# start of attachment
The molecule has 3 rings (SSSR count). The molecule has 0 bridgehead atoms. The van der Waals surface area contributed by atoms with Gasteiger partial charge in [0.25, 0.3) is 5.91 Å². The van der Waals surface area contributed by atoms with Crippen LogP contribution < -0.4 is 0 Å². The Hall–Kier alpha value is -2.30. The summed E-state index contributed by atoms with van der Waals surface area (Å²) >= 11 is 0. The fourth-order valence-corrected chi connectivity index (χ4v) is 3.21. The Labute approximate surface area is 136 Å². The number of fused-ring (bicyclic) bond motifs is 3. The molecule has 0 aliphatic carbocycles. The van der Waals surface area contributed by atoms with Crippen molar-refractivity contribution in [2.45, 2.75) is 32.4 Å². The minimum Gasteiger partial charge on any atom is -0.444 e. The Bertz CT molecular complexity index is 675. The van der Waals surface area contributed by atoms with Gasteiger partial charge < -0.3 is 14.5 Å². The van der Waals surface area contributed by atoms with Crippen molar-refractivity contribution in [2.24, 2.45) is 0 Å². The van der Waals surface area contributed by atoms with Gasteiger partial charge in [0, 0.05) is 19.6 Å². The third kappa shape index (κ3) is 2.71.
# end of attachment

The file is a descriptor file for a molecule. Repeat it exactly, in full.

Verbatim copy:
The molecule has 3 rings (SSSR count). The molecule has 0 bridgehead atoms. The van der Waals surface area contributed by atoms with Gasteiger partial charge in [0.25, 0.3) is 5.91 Å². The van der Waals surface area contributed by atoms with Crippen LogP contribution < -0.4 is 0 Å². The Hall–Kier alpha value is -2.30. The summed E-state index contributed by atoms with van der Waals surface area (Å²) >= 11 is 0. The fourth-order valence-corrected chi connectivity index (χ4v) is 3.21. The Labute approximate surface area is 136 Å². The number of fused-ring (bicyclic) bond motifs is 3. The molecule has 0 aliphatic carbocycles. The van der Waals surface area contributed by atoms with Crippen molar-refractivity contribution in [2.45, 2.75) is 32.4 Å². The minimum Gasteiger partial charge on any atom is -0.444 e. The Bertz CT molecular complexity index is 675. The van der Waals surface area contributed by atoms with Gasteiger partial charge < -0.3 is 14.5 Å². The van der Waals surface area contributed by atoms with Crippen molar-refractivity contribution in [2.24, 2.45) is 0 Å². The van der Waals surface area contributed by atoms with Gasteiger partial charge in [0, 0.05) is 19.6 Å². The third kappa shape index (κ3) is 2.71.